Amber Heard says speaking out about alleged sexual violence is the ‘scariest thing’

‘The scariest, most intimidating thing for anybody talking about sexual violence is not being believed, being called a liar, or being humiliated,’ she tells Savannah Guthrie

Amber Heard fears continued silencing after Johnny Depp trial

Amber Heard has described speaking out about the alleged sexual violence that she suffered as the “scariest, most intimidating thing” in her first interview since a jury sided with Johnny Depp in their defamation case.

The Aquaman actor told Savannah Guthrie in her interview on NBC’s Dateline on Friday night that she was “terrified” about being cross-examined by her ex-husband’s legal team and “not being believed” about her allegations.

"The scariest, most intimidating thing for anybody talking about sexual violence is not being believed, being called a liar, or being humiliated," she said.

Ms Heard told Ms Guthrie, whose husband has worked as a consultant for Mr Depp’s legal team, that she was not being “vindictive” by sitting down for an interview in the aftermath of the case.

“You’re here. Some people might ask why. Are you brave? Are you reckless? Are you vindictive? Why did you want to do an interview?” questioned Ms Guthrie.

Ms Heard told the TV host that “one thing I can tell you is one thing I’m not is vindictive”.

She added: “This would be a really lousy way to get vengeance.”

When asked what she did want to achieve from the interview, Ms Heard said she just wants people “to see me as a human being”.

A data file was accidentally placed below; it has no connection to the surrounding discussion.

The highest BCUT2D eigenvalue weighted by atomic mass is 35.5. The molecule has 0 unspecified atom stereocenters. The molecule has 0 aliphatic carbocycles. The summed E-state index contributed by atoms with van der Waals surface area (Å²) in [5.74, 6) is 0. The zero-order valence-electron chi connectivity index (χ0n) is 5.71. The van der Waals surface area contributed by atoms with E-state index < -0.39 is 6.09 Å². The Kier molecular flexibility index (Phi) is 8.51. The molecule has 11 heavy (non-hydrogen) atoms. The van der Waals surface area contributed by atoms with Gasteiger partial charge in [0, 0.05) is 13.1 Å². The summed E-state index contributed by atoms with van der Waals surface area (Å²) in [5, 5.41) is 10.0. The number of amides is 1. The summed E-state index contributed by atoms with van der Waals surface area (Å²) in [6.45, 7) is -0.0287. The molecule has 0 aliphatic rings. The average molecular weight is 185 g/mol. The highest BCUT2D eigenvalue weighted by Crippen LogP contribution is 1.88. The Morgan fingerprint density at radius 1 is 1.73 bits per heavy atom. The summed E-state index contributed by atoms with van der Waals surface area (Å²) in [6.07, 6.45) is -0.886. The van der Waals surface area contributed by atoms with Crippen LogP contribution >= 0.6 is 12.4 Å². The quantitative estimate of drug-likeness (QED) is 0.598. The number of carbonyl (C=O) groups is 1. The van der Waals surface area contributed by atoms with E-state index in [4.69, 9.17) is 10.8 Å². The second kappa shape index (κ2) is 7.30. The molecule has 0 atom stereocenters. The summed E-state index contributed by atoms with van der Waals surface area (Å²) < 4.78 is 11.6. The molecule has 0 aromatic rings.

Ms Heard also told Ms Guthrie that she believes a “binder” of therapist’s notes and text messages not shown at the trial could have led jurors to reach a different verdict.

Her therapist had taken notes dating back to near the start of the former couple’s relationship which documented the alleged abuse she suffered, she said.

“There’s a binder worth of years of notes dating back to 2011 from the very beginning of my relationship that were taken by my doctor, who I was reporting the abuse to,” she told Ms Guthrie.

“Her notes represented years of real-time explanations of what was going on.”

In the notes, shared with Dateline, the therapist had written things like “He hit her, threw her on floor” and “He threw her against a wall and threatened to kill her”.

Mr Depp has denied ever abusing Ms Heard.

The judge did not allow the jury to see the notes at trial, ruling them inadmissible in court.

Amber Heard’s full interview with Savannah Guthrie aired on Friday night

Ms Heard’s sitdown with Ms Guthrie marks the first time the actor has given an interview since she lost the defamation case with her ex-husband and was ordered to pay him $8.35m in damages.

On Thursday, Mr Depp’s team issued a statement about the interview saying: “It’s unfortunate that while Johnny is looking to move forward with his life, the defendant and her team are back to repeating, reimagining and re-litigating matters that have already been decided by the court and a verdict that was unequivocally decided by a jury in Johnny’s favor.”

Ms Heard’s team responded with a statement of their own, saying: “If Mr Depp or his team have a problem with this, we recommend that Johnny himself sit down with Savannah Gutherie for an hour and answer all her questions.”

Mr Depp sued his ex-wife for defamation over a 2018 op-ed for The Washington Post where she described herself as a victim of domestic abuse and spoke of feeling “the full force of our culture’s wrath for women who speak out”.

Following an explosive six-week trial, a jury of seven determined that Ms Heard had defamed him on all three counts.

Jurors awarded Mr Depp $10m in compensatory damages and $5m in punitive damages, before Fairfax County Circuit Judge Penney Azcarate reduced the latter to the state’s legal limit of $350,000.

Ms Heard won one of her three counterclaims against her ex-husband, with the jury finding that Mr Depp – via his lawyer Adam Waldman – defamed her by branding her allegations about a 2016 incident “an ambush, a hoax”.

She was awarded $2m in compensatory damages but $0 in punitive damages, leaving the Aquaman actor $8.35m out of pocket.

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